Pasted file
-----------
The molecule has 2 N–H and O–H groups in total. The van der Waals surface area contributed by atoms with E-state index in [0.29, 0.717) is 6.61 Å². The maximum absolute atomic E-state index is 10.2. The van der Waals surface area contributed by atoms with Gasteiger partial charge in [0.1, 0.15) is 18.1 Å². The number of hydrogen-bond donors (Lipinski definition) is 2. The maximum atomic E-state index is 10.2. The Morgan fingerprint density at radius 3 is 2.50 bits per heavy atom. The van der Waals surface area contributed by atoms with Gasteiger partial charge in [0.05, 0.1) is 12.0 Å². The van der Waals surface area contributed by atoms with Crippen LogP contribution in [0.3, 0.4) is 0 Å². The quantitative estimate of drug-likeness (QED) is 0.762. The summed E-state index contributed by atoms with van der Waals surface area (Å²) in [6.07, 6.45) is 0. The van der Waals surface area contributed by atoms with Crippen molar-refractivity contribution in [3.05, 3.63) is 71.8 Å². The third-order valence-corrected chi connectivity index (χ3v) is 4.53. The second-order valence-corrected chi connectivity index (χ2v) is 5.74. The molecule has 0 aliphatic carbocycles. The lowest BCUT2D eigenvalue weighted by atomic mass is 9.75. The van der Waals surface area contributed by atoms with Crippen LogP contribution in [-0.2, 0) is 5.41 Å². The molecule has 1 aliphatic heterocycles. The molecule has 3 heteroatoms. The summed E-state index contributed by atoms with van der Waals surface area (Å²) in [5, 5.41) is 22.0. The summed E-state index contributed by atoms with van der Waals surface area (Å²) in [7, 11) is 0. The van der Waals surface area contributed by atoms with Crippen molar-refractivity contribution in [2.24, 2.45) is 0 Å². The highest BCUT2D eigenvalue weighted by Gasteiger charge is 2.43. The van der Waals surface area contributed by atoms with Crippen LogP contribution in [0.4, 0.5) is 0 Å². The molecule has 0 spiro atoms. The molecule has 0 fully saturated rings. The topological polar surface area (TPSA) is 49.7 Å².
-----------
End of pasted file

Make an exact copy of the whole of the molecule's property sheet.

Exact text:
The molecule has 2 N–H and O–H groups in total. The van der Waals surface area contributed by atoms with E-state index in [0.29, 0.717) is 6.61 Å². The maximum absolute atomic E-state index is 10.2. The van der Waals surface area contributed by atoms with Gasteiger partial charge in [0.1, 0.15) is 18.1 Å². The number of hydrogen-bond donors (Lipinski definition) is 2. The maximum atomic E-state index is 10.2. The Morgan fingerprint density at radius 3 is 2.50 bits per heavy atom. The van der Waals surface area contributed by atoms with Gasteiger partial charge in [0.05, 0.1) is 12.0 Å². The van der Waals surface area contributed by atoms with Crippen LogP contribution in [0.3, 0.4) is 0 Å². The quantitative estimate of drug-likeness (QED) is 0.762. The summed E-state index contributed by atoms with van der Waals surface area (Å²) in [6.07, 6.45) is 0. The van der Waals surface area contributed by atoms with Crippen molar-refractivity contribution in [3.05, 3.63) is 71.8 Å². The third-order valence-corrected chi connectivity index (χ3v) is 4.53. The second-order valence-corrected chi connectivity index (χ2v) is 5.74. The molecule has 0 aliphatic carbocycles. The lowest BCUT2D eigenvalue weighted by atomic mass is 9.75. The van der Waals surface area contributed by atoms with Crippen LogP contribution in [-0.2, 0) is 5.41 Å². The molecule has 1 aliphatic heterocycles. The molecule has 3 heteroatoms. The summed E-state index contributed by atoms with van der Waals surface area (Å²) in [5, 5.41) is 22.0. The summed E-state index contributed by atoms with van der Waals surface area (Å²) in [7, 11) is 0. The van der Waals surface area contributed by atoms with Crippen molar-refractivity contribution in [2.24, 2.45) is 0 Å². The highest BCUT2D eigenvalue weighted by Gasteiger charge is 2.43. The van der Waals surface area contributed by atoms with Crippen LogP contribution in [0.4, 0.5) is 0 Å². The molecule has 0 spiro atoms. The molecule has 0 fully saturated rings. The topological polar surface area (TPSA) is 49.7 Å².